A marmut hunter wearing a daluur
Where: Mongolia, Northeast Asia
Top Dish: Bodok – stuffed and roasted marmot
Other Uses: Warm fur clothing to protect from the harsh Siberian winters
Marmots are rather large rodents which are found in the Northern Hemisphere. In North America they are called ‘groundhogs’ and they even have their own holiday, when this little feller has the onerous responsibility of telling the nation whether spring is on its way.
Far away in Mongolia the very same animal is prized not for it’s weather forecasting abilities but for it’s tasty meat and valuable fur.
Origins and History
The marmot has been a vital source of food and clothing for Mongolians since ancient times. When the Venetian explorer Marco Polo ‘discovered’ Mongolia in the 13th century he reported that the people ate ‘Pharaoh’s rats, of which there are great numbers in burrows on those plains’.
In the late 19th century the Germans realised that if they dyed Marmot skin black they could pass it off as otter, a much more valuable commodity. Soon there was a flourishing trade in marmot skin and even today it an important source of income for the nation. More recently, it has also often been used as a cheaper alternative to mink, being similar in appearance when dyed.
Hunting for Marmut
Marmots are carriers of bubonic plague in Mongolia but this doesn’t deter the people from hunting them for food. In fact, their traditional hunting methods, bizarre though they may seem, protect against the killing and consumption of infected animals: a Mongolian marmot hunter dresses all in white, with a white hat with long rabbit-like ears and a daluur – a tassel made from a horse or yak’s tail. When the daluur is shaken the marmot begins to call, but doesn’t run and hide. The hunter moves slowly towards his prey, waggling the long ears if the marmot stops calling. The whole parade allows the hunter to come much closer to the marmot that he would otherwise be able to. The hunter will never shoot a marmot that doesn’t give the alarm call, as this natural response is not given by creatures infected with the plague. Moreover he’ll never eat an animal that he’s found already dead or could catch and kill with his bare hands.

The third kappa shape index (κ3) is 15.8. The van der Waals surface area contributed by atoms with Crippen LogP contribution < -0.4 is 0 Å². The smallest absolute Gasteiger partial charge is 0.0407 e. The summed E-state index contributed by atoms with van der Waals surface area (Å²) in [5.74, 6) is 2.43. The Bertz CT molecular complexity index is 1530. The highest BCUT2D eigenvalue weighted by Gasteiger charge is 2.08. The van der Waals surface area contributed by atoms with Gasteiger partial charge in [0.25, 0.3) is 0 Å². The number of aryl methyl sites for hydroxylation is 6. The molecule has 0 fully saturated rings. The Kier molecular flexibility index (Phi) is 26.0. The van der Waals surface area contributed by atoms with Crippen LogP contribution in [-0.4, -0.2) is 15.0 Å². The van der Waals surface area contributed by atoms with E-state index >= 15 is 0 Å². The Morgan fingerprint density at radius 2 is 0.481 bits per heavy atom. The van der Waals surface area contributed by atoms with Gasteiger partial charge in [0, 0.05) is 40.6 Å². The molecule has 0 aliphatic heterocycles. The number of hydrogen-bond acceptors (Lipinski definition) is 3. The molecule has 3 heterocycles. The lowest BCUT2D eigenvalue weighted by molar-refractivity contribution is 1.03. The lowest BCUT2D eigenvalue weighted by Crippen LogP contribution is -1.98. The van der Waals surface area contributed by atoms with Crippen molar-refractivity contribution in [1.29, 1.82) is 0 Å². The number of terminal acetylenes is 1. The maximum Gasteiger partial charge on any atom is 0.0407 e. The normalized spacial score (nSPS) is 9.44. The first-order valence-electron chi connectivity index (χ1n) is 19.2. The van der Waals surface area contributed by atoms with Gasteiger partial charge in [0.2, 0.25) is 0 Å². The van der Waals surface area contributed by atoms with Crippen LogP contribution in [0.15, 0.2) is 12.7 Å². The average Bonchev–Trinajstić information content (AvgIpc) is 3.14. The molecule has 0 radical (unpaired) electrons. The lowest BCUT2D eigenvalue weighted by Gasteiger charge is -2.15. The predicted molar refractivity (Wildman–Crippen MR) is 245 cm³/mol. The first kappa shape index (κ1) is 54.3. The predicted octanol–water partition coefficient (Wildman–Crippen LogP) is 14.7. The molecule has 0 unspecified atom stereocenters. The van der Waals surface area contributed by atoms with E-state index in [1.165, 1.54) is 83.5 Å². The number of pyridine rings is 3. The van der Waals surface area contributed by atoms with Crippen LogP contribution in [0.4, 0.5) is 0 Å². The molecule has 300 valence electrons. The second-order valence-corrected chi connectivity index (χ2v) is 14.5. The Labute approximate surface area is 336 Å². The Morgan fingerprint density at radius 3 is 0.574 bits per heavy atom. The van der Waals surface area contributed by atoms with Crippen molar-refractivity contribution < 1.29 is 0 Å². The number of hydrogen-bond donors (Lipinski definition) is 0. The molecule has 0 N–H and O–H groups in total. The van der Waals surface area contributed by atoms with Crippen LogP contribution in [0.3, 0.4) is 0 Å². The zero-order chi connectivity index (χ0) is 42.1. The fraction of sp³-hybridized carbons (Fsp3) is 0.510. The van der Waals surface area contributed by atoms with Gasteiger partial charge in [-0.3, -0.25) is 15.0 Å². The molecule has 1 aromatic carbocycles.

At the beginning of the 20th century, the Chinese tried to cash in on the marmot fur boom and began hunting them themselves. They didn’t observe the Mongolian procedure however, with the result that thousands of poor Chinese died in the ensuing outbreak of plague.
Once you’ve caught you’re marmot and you’re sure its safe to eat, you can prepare it in the open air in much the same way as the Mongolians have done since ancient times:
The head and insides are removed, then the meat is stuffed back inside along with red-hot stones. It is sealed up again and left to cook from the inside out for two hours. This dish is known asBodok.
Although not necessarily that ethical, marmot goods like fur coats and hats make genuine authentic gifts from Mongolia. The travel friendly cities of Ulaan Bataar and Dalanzadgad are good places to buy.
International Marmot Network
Website of the International Marmot Network, containing a wealth of facts and info about these creatures from all around the world.
Internet resource for marmots, marmoteers and marmotophiles
By Jess Halliday